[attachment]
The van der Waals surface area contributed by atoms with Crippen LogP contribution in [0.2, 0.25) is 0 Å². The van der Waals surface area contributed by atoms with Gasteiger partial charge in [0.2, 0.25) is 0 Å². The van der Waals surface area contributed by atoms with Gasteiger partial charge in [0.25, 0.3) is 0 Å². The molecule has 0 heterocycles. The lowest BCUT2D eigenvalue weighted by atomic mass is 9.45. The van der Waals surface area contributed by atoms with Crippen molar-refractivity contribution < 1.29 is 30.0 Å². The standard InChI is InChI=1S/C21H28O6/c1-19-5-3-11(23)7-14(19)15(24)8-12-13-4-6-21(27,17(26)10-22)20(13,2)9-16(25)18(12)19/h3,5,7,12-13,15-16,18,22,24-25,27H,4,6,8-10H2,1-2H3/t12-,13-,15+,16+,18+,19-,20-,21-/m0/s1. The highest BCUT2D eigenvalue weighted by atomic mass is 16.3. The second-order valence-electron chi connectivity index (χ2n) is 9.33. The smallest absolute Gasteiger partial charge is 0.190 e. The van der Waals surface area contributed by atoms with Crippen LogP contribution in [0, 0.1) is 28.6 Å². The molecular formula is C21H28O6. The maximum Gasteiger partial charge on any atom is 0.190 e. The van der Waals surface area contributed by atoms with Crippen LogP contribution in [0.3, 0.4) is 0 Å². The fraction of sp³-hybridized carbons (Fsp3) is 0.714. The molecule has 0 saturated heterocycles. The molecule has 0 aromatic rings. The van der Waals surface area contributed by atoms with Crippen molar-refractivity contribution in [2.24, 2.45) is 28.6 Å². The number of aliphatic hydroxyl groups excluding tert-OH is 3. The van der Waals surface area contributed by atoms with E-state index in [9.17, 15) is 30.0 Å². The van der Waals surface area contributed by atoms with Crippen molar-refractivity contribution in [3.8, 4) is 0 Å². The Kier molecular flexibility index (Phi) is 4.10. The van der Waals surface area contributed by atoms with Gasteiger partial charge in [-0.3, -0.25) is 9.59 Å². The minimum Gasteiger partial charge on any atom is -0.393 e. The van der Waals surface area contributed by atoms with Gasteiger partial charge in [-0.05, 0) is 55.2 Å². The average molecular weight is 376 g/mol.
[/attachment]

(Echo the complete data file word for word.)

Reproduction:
The van der Waals surface area contributed by atoms with Crippen LogP contribution in [0.2, 0.25) is 0 Å². The van der Waals surface area contributed by atoms with Gasteiger partial charge in [0.2, 0.25) is 0 Å². The van der Waals surface area contributed by atoms with Gasteiger partial charge in [0.25, 0.3) is 0 Å². The molecule has 0 heterocycles. The lowest BCUT2D eigenvalue weighted by atomic mass is 9.45. The van der Waals surface area contributed by atoms with Crippen molar-refractivity contribution < 1.29 is 30.0 Å². The standard InChI is InChI=1S/C21H28O6/c1-19-5-3-11(23)7-14(19)15(24)8-12-13-4-6-21(27,17(26)10-22)20(13,2)9-16(25)18(12)19/h3,5,7,12-13,15-16,18,22,24-25,27H,4,6,8-10H2,1-2H3/t12-,13-,15+,16+,18+,19-,20-,21-/m0/s1. The highest BCUT2D eigenvalue weighted by atomic mass is 16.3. The second-order valence-electron chi connectivity index (χ2n) is 9.33. The smallest absolute Gasteiger partial charge is 0.190 e. The van der Waals surface area contributed by atoms with Crippen LogP contribution in [0, 0.1) is 28.6 Å². The molecular formula is C21H28O6. The maximum Gasteiger partial charge on any atom is 0.190 e. The van der Waals surface area contributed by atoms with Crippen LogP contribution in [0.3, 0.4) is 0 Å². The fraction of sp³-hybridized carbons (Fsp3) is 0.714. The molecule has 0 saturated heterocycles. The molecule has 0 aromatic rings. The van der Waals surface area contributed by atoms with Crippen molar-refractivity contribution in [2.24, 2.45) is 28.6 Å². The number of aliphatic hydroxyl groups excluding tert-OH is 3. The van der Waals surface area contributed by atoms with E-state index in [9.17, 15) is 30.0 Å². The van der Waals surface area contributed by atoms with Crippen molar-refractivity contribution in [3.8, 4) is 0 Å². The Kier molecular flexibility index (Phi) is 4.10. The van der Waals surface area contributed by atoms with Gasteiger partial charge in [-0.3, -0.25) is 9.59 Å². The minimum Gasteiger partial charge on any atom is -0.393 e. The van der Waals surface area contributed by atoms with Gasteiger partial charge in [-0.05, 0) is 55.2 Å². The average molecular weight is 376 g/mol.